Pet Animals bring good vibes to senior communities
Leony Hooks sits with her dog, Chica. Hooks has lived at Sweetwood for almost four years. Chica, adopted by Leony, is approximately 9 years old.
Photos by Kim Hubbard
To borrow a phrase from Charles Schulz, “Happiness is a warm puppy.” That just might be true if the practice of pet therapy is any indication. In a variety of settings, especially senior care, pet therapy has become a more accepted, and even welcome, medical practice.
Studies have shown that regular interaction with animals helps with many psychological symptoms like anxiety and depression, and may even provide aid managing degenerative conditions like dementia and physical health concerns like high blood pressure.
But it is in the less-measurable area of loneliness that animal-human interaction has shown some of its best results, with animals providing one-on-one companionship as well as interaction with other people via the animals. Loneliness has been shown to cause stress and the release of hormones that can cause inflammation, which can negatively affect heart health and lead to arthritis and Type 2 diabetes, is a factor in dementia, and plays a role in some suicides.
Many different types of senior-care facilities in the Berkshires have acknowledged the power of pet therapy and offer ways for their residents to interact with animals and sometimes even live with them.
Terry Cormier, chairperson of the pet-therapy program at Berkshire Medical Center, which she started in 2001, has seen interaction with dogs shift patients’ moods, prevent anxiety from escalating, and on one occasion inspire an unresponsive man to speak. Cormier has dogs visit both hospital patients and staff, as well as residents of Hillcrest Commons in Pittsfield, where the animals go to individual rooms, and common areas.
“What could be better on a boring day than to have a dog come and visit you?” asks Cormier, who has her therapy teams—pet and owner—train through the Pet Partners program for certification but doesn’t require trained therapists limit their work to BMC.
“The nice thing about our program is it’s open to everyone in Berkshire County,” Cormier explains. “You can get your dog certified and visit a library or nursing home or hospice. You can go anywhere.”
Some care facilities, like Mount Greylock Extended Care in Pittsfield, make use of several different types of visiting animals. “We have rabbits that come in on a daily basis, which residents love,” says activities director Hope Fontaine. “They’re in a basket or a baby carriage and residents pet and play with them for a little bit. One lady brought a horse.”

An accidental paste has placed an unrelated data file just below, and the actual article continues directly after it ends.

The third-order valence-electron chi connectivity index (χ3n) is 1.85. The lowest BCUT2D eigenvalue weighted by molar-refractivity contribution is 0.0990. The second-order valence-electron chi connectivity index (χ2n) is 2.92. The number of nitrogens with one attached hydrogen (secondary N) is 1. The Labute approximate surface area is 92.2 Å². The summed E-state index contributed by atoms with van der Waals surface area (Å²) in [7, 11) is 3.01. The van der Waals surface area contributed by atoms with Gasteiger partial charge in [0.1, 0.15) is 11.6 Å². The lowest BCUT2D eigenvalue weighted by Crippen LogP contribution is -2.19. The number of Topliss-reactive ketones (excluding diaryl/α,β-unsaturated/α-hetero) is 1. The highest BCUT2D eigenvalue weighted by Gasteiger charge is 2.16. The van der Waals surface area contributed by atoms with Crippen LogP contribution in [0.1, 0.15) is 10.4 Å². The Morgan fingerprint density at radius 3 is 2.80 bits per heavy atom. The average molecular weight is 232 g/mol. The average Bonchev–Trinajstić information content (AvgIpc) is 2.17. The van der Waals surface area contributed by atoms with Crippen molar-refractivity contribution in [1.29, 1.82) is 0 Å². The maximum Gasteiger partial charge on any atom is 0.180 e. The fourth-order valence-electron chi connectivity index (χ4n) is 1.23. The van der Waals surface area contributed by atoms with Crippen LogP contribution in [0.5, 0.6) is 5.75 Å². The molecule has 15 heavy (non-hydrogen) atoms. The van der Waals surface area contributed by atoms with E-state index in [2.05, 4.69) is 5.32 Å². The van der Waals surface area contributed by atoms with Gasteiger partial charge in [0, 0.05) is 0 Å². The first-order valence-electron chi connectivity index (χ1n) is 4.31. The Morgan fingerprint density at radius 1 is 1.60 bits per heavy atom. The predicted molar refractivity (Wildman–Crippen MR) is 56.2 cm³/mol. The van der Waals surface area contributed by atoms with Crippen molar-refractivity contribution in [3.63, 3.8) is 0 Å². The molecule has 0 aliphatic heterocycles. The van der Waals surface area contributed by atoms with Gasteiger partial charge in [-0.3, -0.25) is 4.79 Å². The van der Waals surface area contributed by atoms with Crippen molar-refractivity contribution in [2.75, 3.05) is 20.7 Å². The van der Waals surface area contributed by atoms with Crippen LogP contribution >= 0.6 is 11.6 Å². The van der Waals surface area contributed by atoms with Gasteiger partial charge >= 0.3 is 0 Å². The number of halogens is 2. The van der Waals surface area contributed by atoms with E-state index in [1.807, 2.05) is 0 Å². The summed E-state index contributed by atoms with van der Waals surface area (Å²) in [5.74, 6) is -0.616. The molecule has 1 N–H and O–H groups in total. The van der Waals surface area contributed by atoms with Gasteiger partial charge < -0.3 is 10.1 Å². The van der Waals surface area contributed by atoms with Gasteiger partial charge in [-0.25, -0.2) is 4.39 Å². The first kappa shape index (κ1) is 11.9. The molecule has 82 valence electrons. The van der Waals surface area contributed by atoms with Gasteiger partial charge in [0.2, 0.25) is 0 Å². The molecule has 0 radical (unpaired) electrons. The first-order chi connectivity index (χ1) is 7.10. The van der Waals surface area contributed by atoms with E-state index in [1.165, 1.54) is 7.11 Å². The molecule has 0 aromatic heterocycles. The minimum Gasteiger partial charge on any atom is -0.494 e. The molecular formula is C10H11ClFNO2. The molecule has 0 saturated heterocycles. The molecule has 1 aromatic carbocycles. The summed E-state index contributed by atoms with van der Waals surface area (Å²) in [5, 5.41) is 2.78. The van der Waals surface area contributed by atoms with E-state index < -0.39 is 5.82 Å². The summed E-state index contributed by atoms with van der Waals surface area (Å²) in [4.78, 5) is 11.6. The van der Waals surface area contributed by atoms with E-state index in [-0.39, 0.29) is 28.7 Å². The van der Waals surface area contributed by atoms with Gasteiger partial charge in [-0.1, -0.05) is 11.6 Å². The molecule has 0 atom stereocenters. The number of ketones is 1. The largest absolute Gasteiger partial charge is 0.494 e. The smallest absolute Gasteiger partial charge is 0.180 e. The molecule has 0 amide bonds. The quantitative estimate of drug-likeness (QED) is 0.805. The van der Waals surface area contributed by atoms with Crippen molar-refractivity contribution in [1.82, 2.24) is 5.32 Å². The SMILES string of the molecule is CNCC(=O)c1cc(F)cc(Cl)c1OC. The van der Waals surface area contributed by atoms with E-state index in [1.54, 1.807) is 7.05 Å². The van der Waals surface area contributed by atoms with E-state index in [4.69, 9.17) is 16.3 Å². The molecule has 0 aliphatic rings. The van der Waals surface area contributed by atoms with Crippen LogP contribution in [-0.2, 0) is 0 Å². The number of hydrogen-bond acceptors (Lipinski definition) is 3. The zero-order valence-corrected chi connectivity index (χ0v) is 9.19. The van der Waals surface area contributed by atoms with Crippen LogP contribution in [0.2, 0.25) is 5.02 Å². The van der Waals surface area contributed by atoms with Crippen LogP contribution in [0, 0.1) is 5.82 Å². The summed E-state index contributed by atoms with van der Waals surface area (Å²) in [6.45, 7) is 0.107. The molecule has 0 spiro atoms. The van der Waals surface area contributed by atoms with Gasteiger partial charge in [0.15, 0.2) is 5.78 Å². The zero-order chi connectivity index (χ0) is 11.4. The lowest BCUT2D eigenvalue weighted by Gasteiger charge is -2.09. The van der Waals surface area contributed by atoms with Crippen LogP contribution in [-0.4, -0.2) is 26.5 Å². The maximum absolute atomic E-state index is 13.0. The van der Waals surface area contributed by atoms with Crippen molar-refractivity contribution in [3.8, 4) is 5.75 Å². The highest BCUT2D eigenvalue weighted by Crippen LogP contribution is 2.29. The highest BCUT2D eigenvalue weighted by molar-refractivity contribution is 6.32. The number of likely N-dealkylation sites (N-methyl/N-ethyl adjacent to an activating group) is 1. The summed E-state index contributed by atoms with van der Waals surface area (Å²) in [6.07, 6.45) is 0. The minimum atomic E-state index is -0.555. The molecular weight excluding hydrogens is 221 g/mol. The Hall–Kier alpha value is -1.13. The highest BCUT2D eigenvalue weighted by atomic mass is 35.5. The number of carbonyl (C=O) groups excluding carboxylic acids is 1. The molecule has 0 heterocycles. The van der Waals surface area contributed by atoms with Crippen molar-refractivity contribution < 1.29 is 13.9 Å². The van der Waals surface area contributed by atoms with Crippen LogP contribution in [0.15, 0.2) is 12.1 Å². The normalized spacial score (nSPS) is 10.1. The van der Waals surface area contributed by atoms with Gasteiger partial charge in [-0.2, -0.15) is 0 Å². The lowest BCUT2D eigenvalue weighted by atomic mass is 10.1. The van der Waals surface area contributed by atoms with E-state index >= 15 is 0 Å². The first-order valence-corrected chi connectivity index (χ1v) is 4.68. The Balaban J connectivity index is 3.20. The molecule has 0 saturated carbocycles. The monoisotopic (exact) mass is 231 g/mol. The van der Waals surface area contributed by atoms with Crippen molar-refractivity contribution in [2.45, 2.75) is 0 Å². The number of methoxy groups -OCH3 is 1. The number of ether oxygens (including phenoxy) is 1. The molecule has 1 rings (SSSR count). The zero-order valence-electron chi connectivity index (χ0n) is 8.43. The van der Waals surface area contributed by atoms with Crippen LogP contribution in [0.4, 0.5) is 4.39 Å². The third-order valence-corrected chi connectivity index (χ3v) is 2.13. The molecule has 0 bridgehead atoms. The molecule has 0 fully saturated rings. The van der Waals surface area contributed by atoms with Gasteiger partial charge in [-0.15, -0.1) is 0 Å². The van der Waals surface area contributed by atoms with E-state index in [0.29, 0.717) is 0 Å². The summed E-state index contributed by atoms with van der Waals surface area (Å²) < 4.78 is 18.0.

Mount Greylock also plays host to cats occasionally and even more unexpected guests. “One of our nurses has a farm and he brings in baby goats,” Fontaine says. “They stay here for the day and the residents absolutely love that. Some of them will sit for hours holding a baby goat.”
Not all therapy pets are restricted to visitor status. At the assisted-living community of Sweetwood of Williamstown, there are four cats, three dogs, and a few parakeets that are personal pets and have become friends to other residents. “Some of them have had their pet for over ten years,” says Aimee Boesse, director of marketing and community relations. “They consider it a family member.”
Having a pet is an option for residents who can still provide care for their pets, but some places mix the different concepts and concerns of pet therapy by offering a shared community pet. Williamstown Commons has fostered cats in its facility since 2003, so they aren’t permanent but they do live with the residents for a considerable amount of time. Activity director Janice Paquette reports that 53 cats have come through the program.
“The upstairs unit where the cat is based has beds for 60 residents,” Paquette says. “And there are many offices which the cat does have access to. Everybody really, really enjoys having the cat. It is kind of funny to see the cat walking down the hallway.”
Williamstown Commons also has featured a resident guinea pig for years, with the current guest being named Taco, as well as several birds. The facility also features visiting therapy dogs and encourages families to bring pets as appropriate. Paquette says that the presence of the animals not only helps the residents but also their visitors, helping to create a welcoming atmosphere for gatherings.
“It’s a nice way for them to interact by bringing their loved one to the activity room and then they can all interact with the animals,” says Paquette. “Sometimes they’re bringing grandchildren and great-grandchildren and they want to come and see Taco and want to come and play with the cat. It’s a nice way for intergenerational interactions.”
The success of these programs has been measured in the reaction of the residents, which in all locations has been unanimously positive. But it’s also measured in what the community staff sees with their own eyes—from the general mood of a facility being lifted by the presence of animals to singular moments of victory in the one-on-one encounters.
Sweetwood living––Dorothy Reinke, 98, keeps lovebirds, Beau and Bonnie.